There's no research on how many process control engineers were Boy Scouts, but it must be a high ratio because being prepared is so essential to both groups. For example, readying complex unit operations for start-up requires awareness of numerous details and completing many tasks, but upgrading process controls at the same time is even more intensive, and demands even more careful planning—hopefully to simplify and resolve some of these complications.
Case in point: Evonik Corp.'s plant in Mobile, Ala., has been preparing to upgrade the automation on several units within the plant. This application for producing animal nutrition products includes sequential column start-up, crystallization, filtering, and regular daily flush out procedures. In parallel, the firm is also upgrading the column from its phased-out APACS+ control system to newer PCS 7 controls from Siemens.
"This migration is happening in two phases dictated by our shutdown schedule," says Patrick Spomer, senior project engineer for process control at Evonik Corp. "The first is converting the HMI for the APACS+ operating system, implementing new Siemens Industrial PCs, migrating to the PCS 7 architecture, and adding the AS410-5H controller and network infrastructure. The second phase is converting the APACS+ I/O to PCS 7 I/O, and taking into account safety instrumented system (SIS) considerations."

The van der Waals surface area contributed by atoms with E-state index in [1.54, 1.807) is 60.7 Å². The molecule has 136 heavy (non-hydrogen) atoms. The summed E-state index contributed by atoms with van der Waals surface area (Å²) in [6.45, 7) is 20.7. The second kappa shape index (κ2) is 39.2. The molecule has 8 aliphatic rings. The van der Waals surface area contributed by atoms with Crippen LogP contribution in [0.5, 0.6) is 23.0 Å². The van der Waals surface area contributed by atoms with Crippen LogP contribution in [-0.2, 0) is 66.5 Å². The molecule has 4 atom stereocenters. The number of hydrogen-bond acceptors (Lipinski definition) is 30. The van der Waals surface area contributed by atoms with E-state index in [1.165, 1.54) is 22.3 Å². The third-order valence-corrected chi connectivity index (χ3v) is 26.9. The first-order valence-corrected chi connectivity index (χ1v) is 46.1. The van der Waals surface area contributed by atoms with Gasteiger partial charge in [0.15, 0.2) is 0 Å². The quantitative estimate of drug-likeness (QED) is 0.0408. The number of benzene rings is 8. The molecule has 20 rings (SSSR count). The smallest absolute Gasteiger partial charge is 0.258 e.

Spomer presented, "A sequence saved is a penny earned: implementing SFC types on dual-leg PCS 7 systems" on the second day of Siemens Automation Summit 2017 on June 28 in Boca Raton, Fla. He reported that this section of the Mobile site has about 5,000 I/O overall, while the immediately affected process has 300-400 I/O. So far, the sequencing basic engineering is done, and detailed engineering will begin in several weeks. The PCS 7 hardware and sequencing will be implemented this fall, and the start-up is scheduled for next April.
Managing the 'gray' phase